Zogenix Strategy Unfolds as it Unveils Plans for Next Drug-and-Device Combo
When I talked to Zogenix CEO Roger Hawley last summer about the San Diego company’s development of a needle-free drug delivery device, he said the startup’s plan hadn’t changed much since Zogenix (NASDAQ: ZGNX) was founded in 2006. The company began selling its first product, a needle-free device with a fast-acting painkiller for migraines, early last year, after winning FDA clearance for the device-and-drug combo in 2009.
Almost a year later, Hawley says the company’s story still hasn’t changed, even though Zogenix recently disclosed it has signed an agreement to collaborate with Cupertino, CA-based Durect (NASDAQ: DRRX) to develop Durect’s long-lasting reformulation of the anti-psychotic drug risperidone (Risperdal) for use with the Zogenix needle-free injector.
If approved, the companies say the controlled release formulation would be the first once-a-month antipsychotic drug available in a needle-free delivery system. Johnson & Johnson already markets a long-lasting, once every-other-week injectable form of risperidone, under the trade name Risperdal Consta.
If the new antipsychotic drugs sounds like a departure from Zogenix device-and-drug combo debut with the painkiller sumatriptan, Hawley says it’s nevertheless part of the plan. Zogenix always wanted to develop a series of drugs it could combine with its DosePro needle-free device, which is sold by prescription with a single dose and discarded after each use. The company also planned all along to target its drug development on the central nervous system (CNS). Hawley points out that a migraine is just as much a CNS disorder as schizophrenia. It’s just that a neurologist usually writes the prescription for a migraine while psychiatrists usually end up seeing patients with schizophrenia.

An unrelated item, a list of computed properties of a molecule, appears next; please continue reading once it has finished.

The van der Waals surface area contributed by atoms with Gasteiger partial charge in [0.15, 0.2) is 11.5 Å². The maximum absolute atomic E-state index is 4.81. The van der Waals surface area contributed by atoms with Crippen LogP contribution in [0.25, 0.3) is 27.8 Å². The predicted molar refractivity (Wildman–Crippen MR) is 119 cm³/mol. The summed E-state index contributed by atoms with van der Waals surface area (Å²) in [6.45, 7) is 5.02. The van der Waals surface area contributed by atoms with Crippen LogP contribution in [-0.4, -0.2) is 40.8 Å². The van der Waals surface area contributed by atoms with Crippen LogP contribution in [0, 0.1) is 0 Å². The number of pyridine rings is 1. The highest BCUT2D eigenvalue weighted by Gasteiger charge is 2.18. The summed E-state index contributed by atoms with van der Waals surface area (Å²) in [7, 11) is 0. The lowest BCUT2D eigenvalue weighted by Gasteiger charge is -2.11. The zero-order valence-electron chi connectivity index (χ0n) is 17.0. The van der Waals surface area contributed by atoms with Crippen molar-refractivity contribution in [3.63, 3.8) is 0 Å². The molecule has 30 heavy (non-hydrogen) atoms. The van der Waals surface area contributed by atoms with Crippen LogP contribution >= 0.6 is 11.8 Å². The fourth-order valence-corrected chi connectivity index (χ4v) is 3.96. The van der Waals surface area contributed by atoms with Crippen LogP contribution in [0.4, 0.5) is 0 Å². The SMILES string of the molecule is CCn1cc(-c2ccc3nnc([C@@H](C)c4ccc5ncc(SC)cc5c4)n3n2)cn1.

Risperidone is one of the most widely prescribed medications used to treat schizophrenia and biopolar I disorder in adults, according to Zogenix. Even though a long-acting version of risperidone already is on the market, Zogenix sees an opportunity because the existing long-acting version requires injecting 2 or more milliliters of the drug into the muscle twice a month —using a 21 gauge hypodermic needle (almost one-third inch in diameter).
Using a Zogenix needle-free device to inject the anti-psychotic drug once a month—and just beneath the skin—could give the psychiatric community a better way to keep schizophrenic patients in compliance with their regular dose regimens, Hawley says. Long-lasting injections are considered useful in … Next Page »